Biden reportedly to push for rules against Chinese tech companies during Trump presidency

The Wall Street Journal reported Feb. 26, citing people familiar with the matter, that the Biden administration plans to allow a wide-ranging rule enacted during the Trump presidency aimed at addressing the Chinese technology threat to take effect next month. Despite opposition from the U.S. business community, Biden Administration officials fear that blocking or watering down implementation of the rule would send the wrong message about the new administration’s approach to China and fuel domestic criticism of its weak policy toward the country, the sources said.

The rule, originally proposed last November, allows the Commerce Department to ban technology-related business transactions it considers a threat to U.S. national security, the report said. It is part of the Trump Administration‘s efforts to secure the U.S. supply chain. But companies from the U.S. technology, telecommunications, financial and other industries say the rule could stifle innovation and hurt competitiveness. The companies had expected that the provision could be delayed as the Biden administration was conducting a broad review of U.S. policy on Chinese technology.

The sources said Biden administration officials are concerned that blocking or watering down the rule would send the wrong message about how the new administration will handle China and could also spark domestic criticism and political pressure on the Biden administration for being weaker compared to its China Policy. Republican lawmakers and camps in the U.S. Congress have long questioned whether the Biden administration will actually take firm steps to address the various threats and challenges from China. Republican U.S. Senator Ted Cruz (R-Texas) on April 4 requested a stay of the confirmation process for President Biden’s nominee for Commerce Secretary Gina Raimondo because of Raimondo’s refusal to commit to keeping Chinese telecommunications giant huawei on the Commerce Department’s list of entities.

Raimondo later responded in a written statement that the Biden administration may not be in a hurry to remove Huawei from the Commerce Department’s list of entities. She told Republican senators who raised questions, “I understand that parties are placed on the entity list and the military end-user list generally because they pose a risk to U.S. national security or foreign policy interests.” She stated, “I have no reason at this Time to believe that the entities on these lists should not be there. If confirmed, I look forward to briefings on these and other entities of concern.” It is reported that the U.S. Senate plans to hold a preliminary vote on Raimondo’s nomination next Monday to conclude debate and pave the way for confirmation of the nomination.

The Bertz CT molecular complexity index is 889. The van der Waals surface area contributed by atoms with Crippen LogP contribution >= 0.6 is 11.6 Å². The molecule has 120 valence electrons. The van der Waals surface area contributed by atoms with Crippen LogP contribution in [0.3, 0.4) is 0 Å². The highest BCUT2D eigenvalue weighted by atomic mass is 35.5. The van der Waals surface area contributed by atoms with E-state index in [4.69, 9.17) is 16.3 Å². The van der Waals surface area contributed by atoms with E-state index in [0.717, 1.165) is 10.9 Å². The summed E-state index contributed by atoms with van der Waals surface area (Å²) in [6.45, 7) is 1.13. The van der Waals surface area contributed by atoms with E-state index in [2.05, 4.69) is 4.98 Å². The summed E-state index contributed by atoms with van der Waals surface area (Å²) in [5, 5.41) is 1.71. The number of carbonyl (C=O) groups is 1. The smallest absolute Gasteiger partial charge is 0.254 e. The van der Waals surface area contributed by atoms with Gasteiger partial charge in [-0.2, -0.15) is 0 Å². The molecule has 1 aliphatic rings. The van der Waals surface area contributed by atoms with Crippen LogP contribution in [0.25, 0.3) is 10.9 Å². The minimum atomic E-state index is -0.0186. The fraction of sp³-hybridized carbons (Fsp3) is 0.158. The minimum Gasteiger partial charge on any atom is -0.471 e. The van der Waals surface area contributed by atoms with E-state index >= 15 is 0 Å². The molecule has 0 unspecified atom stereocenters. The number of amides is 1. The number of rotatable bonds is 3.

It is worth noting that in response to the news that the Biden administration has decided to continue this policy under Trump, a source also signaled to the U.S. business community that the authorities will not aggressively enforce the provision. While this may mitigate the impact on U.S. businesses, some business representatives still said the rule will still expose businesses, especially smaller ones, to significant new compliance costs and uncertainty, the report said. Another person familiar with the matter said the Biden administration has not indicated it would have reservations about implementing the rule.

The Business Roundtable, a group of U.S. business giants that includes CEOs of major companies from and Citigroup to Wal-Mart Stores Inc., is known to have said in comments submitted to the Commerce Department in January that the rule “is unworkable for U.S. businesses in its current form and should not be considered for final publication without significant changes.” International Business Machines Corp. also said the rule, as written, is “massively overbroad” and would hurt the economy while failing to strengthen U.S. national security.

For its part, a U.S. Department of Commerce spokesman stressed in a statement on the 26th that it will continue to accept public comments on the rule until it takes effect on March 22. “Trustworthy information and communications technologies and services are critical to our national and economic security and remain a top priority for the Biden-Harris administration,” the statement said. It comes after Biden signed an executive order on March 24 to review the global supply chain for four key products, including semiconductors, to reduce reliance on overseas suppliers, particularly from China.